Berks criminal justice students and youth from the RIZE program recently met at the GoggleWorks Center in Reading. The purpose of the meeting was to have an open discussion -- through artistic media -- about social justice issues in the city of Reading.
RIZE is a nonprofit youth organization in Berks County that fosters the arts to promote a healthy lifestyle and to unite culturally diverse communities by strengthening families for social change.
The project began when approximately 30 criminal justice students enrolled in the course “Race, Crime and Justice” were assigned a formidable task: to apply their knowledge of criminal justice theory to better understand the experiences and perceptions of underrepresented youth in the city of Reading – through art.
The students’ first task was to convert a dance studio within the GoggleWorks into an artist workshop, explained Ebonie Cunningham Stringer, assistant professor of criminal justice at Penn State Berks.
After completing course readings and lectures by Cunningham Stringer and Justin DeSenso, lecturer in English and African American studies, the students met with approximately 25 RIZE youth, ages 7-22 years, in the makeshift art studio.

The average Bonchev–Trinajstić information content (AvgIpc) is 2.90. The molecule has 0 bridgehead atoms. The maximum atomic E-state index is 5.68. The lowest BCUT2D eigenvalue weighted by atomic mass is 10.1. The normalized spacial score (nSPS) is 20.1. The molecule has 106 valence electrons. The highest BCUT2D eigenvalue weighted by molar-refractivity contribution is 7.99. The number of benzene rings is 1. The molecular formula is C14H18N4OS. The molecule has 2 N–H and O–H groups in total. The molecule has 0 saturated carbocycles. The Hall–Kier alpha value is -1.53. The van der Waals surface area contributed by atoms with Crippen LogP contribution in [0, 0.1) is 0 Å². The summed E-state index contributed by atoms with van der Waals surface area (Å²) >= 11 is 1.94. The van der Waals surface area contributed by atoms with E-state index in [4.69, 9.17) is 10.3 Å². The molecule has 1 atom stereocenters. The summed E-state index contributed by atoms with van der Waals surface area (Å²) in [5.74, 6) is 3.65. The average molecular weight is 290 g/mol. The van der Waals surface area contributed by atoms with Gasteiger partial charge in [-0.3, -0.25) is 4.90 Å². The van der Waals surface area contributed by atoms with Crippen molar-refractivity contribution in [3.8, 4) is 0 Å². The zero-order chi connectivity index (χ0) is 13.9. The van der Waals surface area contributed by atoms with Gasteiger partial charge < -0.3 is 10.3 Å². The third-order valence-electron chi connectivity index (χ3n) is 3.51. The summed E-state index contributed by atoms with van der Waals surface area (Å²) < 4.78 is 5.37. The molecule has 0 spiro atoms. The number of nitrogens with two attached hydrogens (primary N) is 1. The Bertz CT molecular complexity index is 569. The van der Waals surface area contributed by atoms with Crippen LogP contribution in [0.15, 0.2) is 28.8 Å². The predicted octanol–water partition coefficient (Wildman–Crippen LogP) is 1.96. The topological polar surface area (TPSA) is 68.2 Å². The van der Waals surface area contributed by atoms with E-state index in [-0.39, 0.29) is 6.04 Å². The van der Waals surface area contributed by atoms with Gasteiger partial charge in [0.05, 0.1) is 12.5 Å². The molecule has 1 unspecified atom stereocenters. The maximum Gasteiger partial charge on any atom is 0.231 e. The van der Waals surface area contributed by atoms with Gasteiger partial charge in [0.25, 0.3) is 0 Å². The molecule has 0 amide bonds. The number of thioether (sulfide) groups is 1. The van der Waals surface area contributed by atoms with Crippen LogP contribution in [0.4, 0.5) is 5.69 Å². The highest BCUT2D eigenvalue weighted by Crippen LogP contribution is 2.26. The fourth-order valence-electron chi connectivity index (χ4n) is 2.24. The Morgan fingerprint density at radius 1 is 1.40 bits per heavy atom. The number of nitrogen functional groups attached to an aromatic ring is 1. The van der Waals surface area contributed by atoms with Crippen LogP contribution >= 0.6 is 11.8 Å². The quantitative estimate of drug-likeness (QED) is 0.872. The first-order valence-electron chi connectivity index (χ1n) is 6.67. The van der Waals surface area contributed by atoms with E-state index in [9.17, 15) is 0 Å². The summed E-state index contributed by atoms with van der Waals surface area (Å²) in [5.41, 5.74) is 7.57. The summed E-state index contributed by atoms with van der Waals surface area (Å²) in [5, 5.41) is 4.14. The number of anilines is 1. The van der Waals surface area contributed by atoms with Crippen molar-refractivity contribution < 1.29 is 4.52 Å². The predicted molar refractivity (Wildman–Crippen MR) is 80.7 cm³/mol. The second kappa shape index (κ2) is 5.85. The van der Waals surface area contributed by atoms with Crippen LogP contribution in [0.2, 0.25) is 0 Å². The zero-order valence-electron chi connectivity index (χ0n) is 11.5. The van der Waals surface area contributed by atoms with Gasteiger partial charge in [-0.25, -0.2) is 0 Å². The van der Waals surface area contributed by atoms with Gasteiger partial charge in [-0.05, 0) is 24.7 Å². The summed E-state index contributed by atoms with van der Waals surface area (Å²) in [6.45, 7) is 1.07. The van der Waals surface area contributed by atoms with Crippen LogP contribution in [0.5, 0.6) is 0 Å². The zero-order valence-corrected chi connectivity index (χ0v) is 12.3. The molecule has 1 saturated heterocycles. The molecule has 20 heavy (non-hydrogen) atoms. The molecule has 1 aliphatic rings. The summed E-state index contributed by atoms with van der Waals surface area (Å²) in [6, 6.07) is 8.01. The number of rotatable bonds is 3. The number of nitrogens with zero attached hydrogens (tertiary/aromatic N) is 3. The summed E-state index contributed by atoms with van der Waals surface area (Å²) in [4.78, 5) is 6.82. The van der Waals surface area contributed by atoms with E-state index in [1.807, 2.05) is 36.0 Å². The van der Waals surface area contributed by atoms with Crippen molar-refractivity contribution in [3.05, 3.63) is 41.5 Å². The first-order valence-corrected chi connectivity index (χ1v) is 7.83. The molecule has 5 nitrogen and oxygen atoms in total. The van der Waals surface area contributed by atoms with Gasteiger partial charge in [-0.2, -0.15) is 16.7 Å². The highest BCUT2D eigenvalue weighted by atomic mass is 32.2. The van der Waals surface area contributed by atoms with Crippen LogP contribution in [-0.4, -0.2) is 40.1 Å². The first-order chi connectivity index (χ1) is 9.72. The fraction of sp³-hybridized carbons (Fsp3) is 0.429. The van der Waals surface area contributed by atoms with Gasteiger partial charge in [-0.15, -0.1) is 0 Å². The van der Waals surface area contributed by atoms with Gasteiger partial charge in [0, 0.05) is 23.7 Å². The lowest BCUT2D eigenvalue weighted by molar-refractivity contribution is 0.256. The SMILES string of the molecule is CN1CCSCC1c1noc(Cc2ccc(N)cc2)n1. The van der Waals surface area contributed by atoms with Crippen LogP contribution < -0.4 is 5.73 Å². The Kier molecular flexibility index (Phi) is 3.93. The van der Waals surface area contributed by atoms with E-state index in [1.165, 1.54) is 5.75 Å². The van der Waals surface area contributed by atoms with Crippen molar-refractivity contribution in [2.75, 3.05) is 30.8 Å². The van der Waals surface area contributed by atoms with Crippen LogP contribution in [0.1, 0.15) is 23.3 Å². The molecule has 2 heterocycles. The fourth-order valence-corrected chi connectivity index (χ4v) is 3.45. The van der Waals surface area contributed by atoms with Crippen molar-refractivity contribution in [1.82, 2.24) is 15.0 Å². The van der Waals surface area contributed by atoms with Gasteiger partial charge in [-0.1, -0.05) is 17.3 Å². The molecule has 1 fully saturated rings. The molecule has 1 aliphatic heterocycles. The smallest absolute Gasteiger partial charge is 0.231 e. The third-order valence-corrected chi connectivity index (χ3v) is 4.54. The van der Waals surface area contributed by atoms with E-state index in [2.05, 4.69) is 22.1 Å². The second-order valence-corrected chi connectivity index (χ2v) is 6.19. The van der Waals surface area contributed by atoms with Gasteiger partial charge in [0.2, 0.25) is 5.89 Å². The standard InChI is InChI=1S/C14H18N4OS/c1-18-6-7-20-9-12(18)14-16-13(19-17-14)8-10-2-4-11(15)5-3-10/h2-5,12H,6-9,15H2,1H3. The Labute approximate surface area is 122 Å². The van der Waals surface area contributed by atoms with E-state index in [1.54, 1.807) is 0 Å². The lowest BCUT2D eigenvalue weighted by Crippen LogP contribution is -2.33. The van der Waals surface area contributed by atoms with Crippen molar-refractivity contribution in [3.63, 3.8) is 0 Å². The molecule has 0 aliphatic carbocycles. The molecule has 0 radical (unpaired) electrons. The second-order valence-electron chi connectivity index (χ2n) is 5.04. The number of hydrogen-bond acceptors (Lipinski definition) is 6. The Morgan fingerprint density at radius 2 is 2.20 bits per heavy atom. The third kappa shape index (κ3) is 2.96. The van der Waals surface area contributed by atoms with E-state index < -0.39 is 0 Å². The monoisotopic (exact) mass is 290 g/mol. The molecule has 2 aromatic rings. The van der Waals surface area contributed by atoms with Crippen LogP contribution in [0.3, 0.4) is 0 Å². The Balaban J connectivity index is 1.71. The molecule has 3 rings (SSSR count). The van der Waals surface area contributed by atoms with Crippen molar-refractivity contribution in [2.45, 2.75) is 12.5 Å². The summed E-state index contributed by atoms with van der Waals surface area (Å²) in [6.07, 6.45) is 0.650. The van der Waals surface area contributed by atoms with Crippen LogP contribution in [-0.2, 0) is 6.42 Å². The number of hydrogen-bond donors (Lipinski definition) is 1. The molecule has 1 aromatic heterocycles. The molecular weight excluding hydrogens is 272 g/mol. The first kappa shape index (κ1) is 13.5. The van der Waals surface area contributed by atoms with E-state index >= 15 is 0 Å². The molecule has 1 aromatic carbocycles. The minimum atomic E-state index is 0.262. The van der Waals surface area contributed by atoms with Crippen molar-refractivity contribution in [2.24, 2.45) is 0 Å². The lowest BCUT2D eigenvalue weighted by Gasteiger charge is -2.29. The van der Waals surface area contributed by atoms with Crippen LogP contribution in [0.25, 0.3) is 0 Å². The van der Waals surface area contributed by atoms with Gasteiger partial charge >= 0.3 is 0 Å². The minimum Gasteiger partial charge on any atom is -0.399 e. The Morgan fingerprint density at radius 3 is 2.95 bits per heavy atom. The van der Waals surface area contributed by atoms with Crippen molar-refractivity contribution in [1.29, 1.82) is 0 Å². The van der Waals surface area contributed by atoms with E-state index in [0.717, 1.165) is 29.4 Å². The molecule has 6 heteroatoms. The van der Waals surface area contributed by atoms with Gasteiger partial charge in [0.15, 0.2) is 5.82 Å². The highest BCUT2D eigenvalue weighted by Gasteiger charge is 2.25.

“Many of the youth in RIZE are racial and ethnic minorities who have been directly or indirectly impacted by the criminal justice system,” explained Cunningham Stringer.
Dr. Ebonie Cunningham Stringer (standing, center) helped the group of Penn State criminal justice students and RIZE youth get to know each other through rap.
She goes on to state that the evening began with a rap session – an informal conversation where participants got to know each other. Criminal justice students shared some of what they were learning in their courses and their career aspirations. Eventually, the conversation turned to policing in the community.